I wish we’d never tried to sign Steven Pienaar now because, like just about everything, the fact that we didn’t end up getting him is used as another stick to beat us with – or more specifically to beat Carlo Ancelotti with. Once the press get their teeth into a Chelsea manager, there’s generally no let-up til they’ve seen him off and obviously our recent bad form has given them an appetite.
Was it just the press though or were they given a helping hand with this one? Well, let’s have a look at what might have had an influence on events shall we?
On Monday, Harry Redknapp – for reasons known only to himself – took it upon himself to speculate publically about Carlo Ancelotti’s future at Chelsea. Why any Premier League manager would either want, or feel it’s professional, to do that might be a question to ask but anyway, once it had become public we wanted to sign the same player he did, Redknapp told the press “It’s all very strange to me how they have suddenly offered £3million for him. The manager of Chelsea, who’s a lovely guy and honest as the day is long, comes on television and denies they made an offer for Pienaar – so I don’t know who has made the offer. I’ve got my own ideas about the whole situation but I couldn’t say. I think I do know what’s happening but if I said I would be in big trouble.”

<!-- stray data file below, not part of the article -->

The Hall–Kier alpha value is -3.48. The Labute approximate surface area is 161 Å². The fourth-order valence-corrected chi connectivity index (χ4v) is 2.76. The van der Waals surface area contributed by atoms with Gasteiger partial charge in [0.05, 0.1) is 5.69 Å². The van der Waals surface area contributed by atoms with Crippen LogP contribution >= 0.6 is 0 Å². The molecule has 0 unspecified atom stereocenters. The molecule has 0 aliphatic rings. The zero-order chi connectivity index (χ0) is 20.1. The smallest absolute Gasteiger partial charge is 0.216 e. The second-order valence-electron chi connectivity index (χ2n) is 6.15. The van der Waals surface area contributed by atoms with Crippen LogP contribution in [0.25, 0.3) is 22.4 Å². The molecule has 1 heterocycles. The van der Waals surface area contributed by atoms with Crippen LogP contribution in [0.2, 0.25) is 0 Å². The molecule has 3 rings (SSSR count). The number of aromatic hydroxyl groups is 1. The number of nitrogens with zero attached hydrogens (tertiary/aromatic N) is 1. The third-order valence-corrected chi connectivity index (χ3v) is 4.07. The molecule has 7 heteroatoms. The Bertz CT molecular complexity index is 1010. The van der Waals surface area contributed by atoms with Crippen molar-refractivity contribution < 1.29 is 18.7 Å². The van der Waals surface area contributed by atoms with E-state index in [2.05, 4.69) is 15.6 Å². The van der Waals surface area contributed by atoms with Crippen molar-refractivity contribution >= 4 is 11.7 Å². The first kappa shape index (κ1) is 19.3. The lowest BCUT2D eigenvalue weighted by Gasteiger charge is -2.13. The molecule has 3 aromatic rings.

I’m not entirely sure Redknapp’s veiled suggestions are what Steven Pienaar would have needed to hear at the time but within a day according to ‘a source close to the player’, Pienaar was hearing something much more reassuring from Redknapp. The source says “When Steven met Ancelotti he said very little and did not seem that bothered if he signed or not. Harry was totally the opposite. He told Steven he could play him on the left, the right or even in the middle for Spurs and that they were going to go all the way in the Champions League and finish in the top four. He was so enthusiastic and bubbly that Steven knew straight away White Hart Lane was the place for him.”
Hardly surprising the bloke wasn’t convinced once he’d read and heard all that eh? Or, as suggested elsewhere, was it the extra £11,000-a-week Spurs offered, what really tipped the balance?